changed by the six-day Arab-
Israeli war.
An Indian dance group cancel-
led it s three appearances at the
request of the Indian government,
an ardent supporter of the Arab
cause. Similar cancellations were
sent by choirs from Bulgaria and
Yugoslavia.
A Scottish Jewish choir sent only
part of its group and a choral unit
from Los Angeles decided not to
come but to donate the travel costs
to the Israeli war effort.
Isaac Stern, violinist, will appear
in the festival along with Leonard
Rose, cellist, and Eugene Istomin,
pianist.
Egyptian Officers Receiving
Training in East Germany
BERLIN (JTA) — About 30
Egyptian army officers are now
undergoing training in Communist

'

Before the June war, the West
Bank, with half of Jordan's popula-
tion had only 22 percent of the
professional unions—the doctors, country's industry and 16 percent
pharmacists, dentists, lawyers of her transport, the data showed.
and engineers—had sent a declar- Total industrial output of the West
ation to the Kadi, the Moslem Bank was 2 percent of Israel's pro-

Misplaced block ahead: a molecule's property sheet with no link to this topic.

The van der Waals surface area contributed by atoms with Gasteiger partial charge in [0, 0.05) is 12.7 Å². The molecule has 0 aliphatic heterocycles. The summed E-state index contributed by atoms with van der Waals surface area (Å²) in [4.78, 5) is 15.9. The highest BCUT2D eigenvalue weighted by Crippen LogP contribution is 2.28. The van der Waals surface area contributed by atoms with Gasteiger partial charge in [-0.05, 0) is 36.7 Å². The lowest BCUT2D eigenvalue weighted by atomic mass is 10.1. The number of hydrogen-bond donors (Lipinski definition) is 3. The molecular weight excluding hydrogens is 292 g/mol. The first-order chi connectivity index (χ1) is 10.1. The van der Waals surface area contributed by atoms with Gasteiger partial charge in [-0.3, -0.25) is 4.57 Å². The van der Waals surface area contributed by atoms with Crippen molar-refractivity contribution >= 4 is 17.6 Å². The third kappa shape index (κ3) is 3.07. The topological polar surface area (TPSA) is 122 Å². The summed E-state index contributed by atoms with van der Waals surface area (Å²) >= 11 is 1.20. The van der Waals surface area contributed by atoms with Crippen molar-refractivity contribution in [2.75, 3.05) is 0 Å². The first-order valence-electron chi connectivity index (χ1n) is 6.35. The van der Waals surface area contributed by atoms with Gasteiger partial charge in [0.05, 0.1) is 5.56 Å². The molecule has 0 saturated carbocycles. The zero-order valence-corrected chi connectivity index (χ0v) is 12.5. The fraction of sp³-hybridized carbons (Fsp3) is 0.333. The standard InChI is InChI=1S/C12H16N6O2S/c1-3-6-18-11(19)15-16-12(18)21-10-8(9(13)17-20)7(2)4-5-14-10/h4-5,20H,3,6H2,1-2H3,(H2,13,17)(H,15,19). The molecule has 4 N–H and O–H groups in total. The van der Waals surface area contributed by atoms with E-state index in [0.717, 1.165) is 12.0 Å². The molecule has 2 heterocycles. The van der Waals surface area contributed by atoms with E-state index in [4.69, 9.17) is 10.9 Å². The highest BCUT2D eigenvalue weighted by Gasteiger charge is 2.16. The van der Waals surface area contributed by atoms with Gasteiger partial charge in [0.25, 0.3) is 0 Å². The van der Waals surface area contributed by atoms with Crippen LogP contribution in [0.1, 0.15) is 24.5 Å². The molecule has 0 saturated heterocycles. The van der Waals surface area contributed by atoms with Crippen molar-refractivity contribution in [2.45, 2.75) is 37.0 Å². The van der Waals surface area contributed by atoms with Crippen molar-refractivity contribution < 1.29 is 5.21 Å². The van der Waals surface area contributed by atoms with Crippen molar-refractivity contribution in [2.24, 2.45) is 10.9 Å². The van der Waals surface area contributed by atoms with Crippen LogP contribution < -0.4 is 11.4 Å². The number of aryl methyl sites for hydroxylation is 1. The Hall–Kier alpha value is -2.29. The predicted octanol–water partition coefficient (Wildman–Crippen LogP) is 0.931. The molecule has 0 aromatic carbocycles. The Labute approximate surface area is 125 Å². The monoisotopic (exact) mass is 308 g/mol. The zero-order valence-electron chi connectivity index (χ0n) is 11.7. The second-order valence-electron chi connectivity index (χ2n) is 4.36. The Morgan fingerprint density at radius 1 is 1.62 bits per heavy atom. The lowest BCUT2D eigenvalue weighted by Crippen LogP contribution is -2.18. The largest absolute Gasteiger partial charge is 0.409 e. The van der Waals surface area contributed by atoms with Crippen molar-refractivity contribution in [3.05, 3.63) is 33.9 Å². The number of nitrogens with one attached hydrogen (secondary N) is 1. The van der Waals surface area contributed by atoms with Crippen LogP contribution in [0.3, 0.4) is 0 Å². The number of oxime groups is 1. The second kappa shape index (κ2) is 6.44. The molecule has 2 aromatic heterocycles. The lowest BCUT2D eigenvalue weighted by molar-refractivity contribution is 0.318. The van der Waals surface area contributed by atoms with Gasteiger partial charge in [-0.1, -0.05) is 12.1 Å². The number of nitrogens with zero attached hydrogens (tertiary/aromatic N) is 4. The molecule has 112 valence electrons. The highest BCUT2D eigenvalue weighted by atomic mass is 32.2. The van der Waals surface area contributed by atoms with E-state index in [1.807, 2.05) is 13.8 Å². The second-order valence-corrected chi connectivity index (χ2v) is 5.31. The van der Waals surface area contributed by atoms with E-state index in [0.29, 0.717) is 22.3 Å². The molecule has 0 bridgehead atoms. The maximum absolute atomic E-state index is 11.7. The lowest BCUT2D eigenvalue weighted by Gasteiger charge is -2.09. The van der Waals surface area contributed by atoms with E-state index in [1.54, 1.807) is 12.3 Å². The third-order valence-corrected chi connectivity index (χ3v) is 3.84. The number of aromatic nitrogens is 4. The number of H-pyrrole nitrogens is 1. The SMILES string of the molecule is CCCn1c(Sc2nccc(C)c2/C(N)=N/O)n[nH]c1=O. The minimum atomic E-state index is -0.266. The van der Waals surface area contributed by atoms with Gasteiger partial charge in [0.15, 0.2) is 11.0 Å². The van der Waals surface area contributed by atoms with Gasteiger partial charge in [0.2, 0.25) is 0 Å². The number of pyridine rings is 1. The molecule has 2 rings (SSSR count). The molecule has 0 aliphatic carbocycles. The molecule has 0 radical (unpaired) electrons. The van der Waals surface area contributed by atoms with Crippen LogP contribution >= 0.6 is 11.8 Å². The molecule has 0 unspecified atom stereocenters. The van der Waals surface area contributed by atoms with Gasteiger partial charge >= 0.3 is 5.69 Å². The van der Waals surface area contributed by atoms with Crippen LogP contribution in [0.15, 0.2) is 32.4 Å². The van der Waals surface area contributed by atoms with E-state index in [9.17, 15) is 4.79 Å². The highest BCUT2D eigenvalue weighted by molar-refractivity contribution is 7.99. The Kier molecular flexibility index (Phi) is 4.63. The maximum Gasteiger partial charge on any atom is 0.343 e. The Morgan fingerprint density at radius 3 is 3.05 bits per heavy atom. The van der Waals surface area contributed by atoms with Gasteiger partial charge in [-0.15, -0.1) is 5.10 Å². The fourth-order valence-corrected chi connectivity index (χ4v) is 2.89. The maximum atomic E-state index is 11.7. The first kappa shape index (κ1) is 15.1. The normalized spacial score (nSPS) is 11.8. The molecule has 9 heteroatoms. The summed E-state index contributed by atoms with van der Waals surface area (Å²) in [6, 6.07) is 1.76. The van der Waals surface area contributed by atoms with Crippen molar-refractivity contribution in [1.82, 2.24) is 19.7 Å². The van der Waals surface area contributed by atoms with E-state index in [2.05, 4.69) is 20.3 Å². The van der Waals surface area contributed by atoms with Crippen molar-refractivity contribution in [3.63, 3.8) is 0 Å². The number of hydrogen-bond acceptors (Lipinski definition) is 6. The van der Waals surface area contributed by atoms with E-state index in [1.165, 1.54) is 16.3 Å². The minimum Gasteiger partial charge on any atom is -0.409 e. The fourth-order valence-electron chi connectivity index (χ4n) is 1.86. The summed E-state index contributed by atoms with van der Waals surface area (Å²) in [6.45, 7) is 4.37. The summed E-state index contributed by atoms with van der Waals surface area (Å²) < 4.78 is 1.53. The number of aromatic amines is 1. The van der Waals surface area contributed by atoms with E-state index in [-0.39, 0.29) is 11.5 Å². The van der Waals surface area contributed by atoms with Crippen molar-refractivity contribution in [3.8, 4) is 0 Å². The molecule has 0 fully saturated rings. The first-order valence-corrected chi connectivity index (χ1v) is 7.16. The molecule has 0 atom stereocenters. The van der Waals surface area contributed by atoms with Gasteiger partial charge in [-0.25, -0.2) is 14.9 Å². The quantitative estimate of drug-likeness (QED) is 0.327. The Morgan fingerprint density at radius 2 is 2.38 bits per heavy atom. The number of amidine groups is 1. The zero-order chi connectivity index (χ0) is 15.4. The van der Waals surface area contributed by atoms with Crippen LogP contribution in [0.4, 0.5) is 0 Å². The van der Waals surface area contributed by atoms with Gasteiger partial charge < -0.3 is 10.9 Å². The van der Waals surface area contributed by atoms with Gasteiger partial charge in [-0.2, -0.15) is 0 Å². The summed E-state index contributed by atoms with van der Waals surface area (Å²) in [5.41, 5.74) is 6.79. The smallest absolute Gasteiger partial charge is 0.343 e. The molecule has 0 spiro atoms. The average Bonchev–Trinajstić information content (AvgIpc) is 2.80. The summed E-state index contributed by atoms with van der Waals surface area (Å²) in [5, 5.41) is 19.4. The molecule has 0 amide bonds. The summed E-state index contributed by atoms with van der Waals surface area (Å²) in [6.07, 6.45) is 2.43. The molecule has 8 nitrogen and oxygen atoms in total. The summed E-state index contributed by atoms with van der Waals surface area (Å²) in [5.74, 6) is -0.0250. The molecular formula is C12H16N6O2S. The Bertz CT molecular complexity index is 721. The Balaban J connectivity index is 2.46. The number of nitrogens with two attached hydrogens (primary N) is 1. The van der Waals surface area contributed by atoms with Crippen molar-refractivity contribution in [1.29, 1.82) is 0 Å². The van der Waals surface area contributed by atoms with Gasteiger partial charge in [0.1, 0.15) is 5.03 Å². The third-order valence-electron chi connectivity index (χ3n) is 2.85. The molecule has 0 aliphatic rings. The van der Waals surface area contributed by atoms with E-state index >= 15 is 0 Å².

religious leader in the Old City, duction—about as much as the
approving his opposition to the turnover of Israel's Dead Sea
Israelis on the reunification of Works alone.
The authority's research also
Jerusalem and his demand that
the Old City remain an integral pointed out that Israel tourism and
purchases in the West Bank area
part of the West Bank.
Prime Minister Levi Eshkol made are likely to make up for the dis-
note of the mounting Arab opposi- trict's economic hardships caused
tion and warned Arabs in the occu- by loss of markets in Arab coun-
pied areas not to interfere with tries. West Bank exports mainly
the normal life of the areas and not have been of the agricultural
to compel Israel "to show its variety, and have been partly ab-
sorbed by Israel's shops and can- East Germany, it was learned here.
strength."
Eshkol said Israel will remain ning industry.
In addition, according to reports
Abba Eban said in an interview from East Germany, the Com-
in the occupied Jordanian, Syrian
with an Israel radio correspond- munist regime there has promised
and Egyptian areas until peace
ent that Israel will not object to to provide Egypt with military sup-
agreements are signed with the
any arrangement reactivating the plies valued at 180,000,000 marks
Arab states, and will keep in those
Suez Canal, if Israeli snips are (about $18,000,000). Deliveries
areas all the troops needed to
allowed free passage in the will include mainly machineguns
maintain order.
canal. The Foreign Minister said
Some Israeli observers maintain,
from the East German army as
that such an arrangement need well as 700 new trucks to be sent
that, on the whole, instances of non-
not be part of an overall settle- to Egypt this year.